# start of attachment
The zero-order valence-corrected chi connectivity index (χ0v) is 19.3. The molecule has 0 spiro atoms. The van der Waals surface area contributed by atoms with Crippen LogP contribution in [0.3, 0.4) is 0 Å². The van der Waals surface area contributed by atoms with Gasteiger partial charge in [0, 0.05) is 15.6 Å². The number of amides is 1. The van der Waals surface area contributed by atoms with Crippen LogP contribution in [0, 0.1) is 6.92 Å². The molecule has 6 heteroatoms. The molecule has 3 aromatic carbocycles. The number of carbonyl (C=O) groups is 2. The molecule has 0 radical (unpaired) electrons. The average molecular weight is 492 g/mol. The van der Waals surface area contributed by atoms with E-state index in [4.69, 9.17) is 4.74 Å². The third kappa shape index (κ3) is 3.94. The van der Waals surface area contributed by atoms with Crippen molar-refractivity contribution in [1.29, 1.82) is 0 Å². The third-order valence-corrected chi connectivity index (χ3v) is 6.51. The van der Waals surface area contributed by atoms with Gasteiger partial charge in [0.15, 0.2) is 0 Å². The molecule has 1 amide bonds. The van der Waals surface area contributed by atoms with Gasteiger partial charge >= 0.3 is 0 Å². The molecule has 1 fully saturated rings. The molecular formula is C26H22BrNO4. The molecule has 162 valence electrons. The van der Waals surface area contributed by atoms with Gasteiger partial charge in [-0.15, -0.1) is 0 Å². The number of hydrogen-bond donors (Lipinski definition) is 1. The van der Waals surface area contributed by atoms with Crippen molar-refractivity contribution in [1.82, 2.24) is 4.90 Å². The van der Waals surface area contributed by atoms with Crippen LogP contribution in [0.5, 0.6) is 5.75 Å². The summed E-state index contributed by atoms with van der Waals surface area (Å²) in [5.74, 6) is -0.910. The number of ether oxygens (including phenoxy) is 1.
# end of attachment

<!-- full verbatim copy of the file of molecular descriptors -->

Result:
The zero-order valence-corrected chi connectivity index (χ0v) is 19.3. The molecule has 0 spiro atoms. The van der Waals surface area contributed by atoms with Crippen LogP contribution in [0.3, 0.4) is 0 Å². The van der Waals surface area contributed by atoms with Gasteiger partial charge in [0, 0.05) is 15.6 Å². The number of amides is 1. The van der Waals surface area contributed by atoms with Crippen LogP contribution in [0, 0.1) is 6.92 Å². The molecule has 6 heteroatoms. The molecule has 3 aromatic carbocycles. The number of carbonyl (C=O) groups is 2. The molecule has 0 radical (unpaired) electrons. The average molecular weight is 492 g/mol. The van der Waals surface area contributed by atoms with E-state index in [4.69, 9.17) is 4.74 Å². The third kappa shape index (κ3) is 3.94. The van der Waals surface area contributed by atoms with Crippen molar-refractivity contribution in [1.29, 1.82) is 0 Å². The third-order valence-corrected chi connectivity index (χ3v) is 6.51. The van der Waals surface area contributed by atoms with Gasteiger partial charge in [0.15, 0.2) is 0 Å². The molecule has 1 amide bonds. The van der Waals surface area contributed by atoms with Gasteiger partial charge >= 0.3 is 0 Å². The molecule has 1 fully saturated rings. The molecular formula is C26H22BrNO4. The molecule has 162 valence electrons. The van der Waals surface area contributed by atoms with Gasteiger partial charge in [-0.15, -0.1) is 0 Å². The number of hydrogen-bond donors (Lipinski definition) is 1. The van der Waals surface area contributed by atoms with Crippen molar-refractivity contribution in [1.82, 2.24) is 4.90 Å². The van der Waals surface area contributed by atoms with Crippen LogP contribution in [0.5, 0.6) is 5.75 Å². The summed E-state index contributed by atoms with van der Waals surface area (Å²) in [5.74, 6) is -0.910. The number of ether oxygens (including phenoxy) is 1.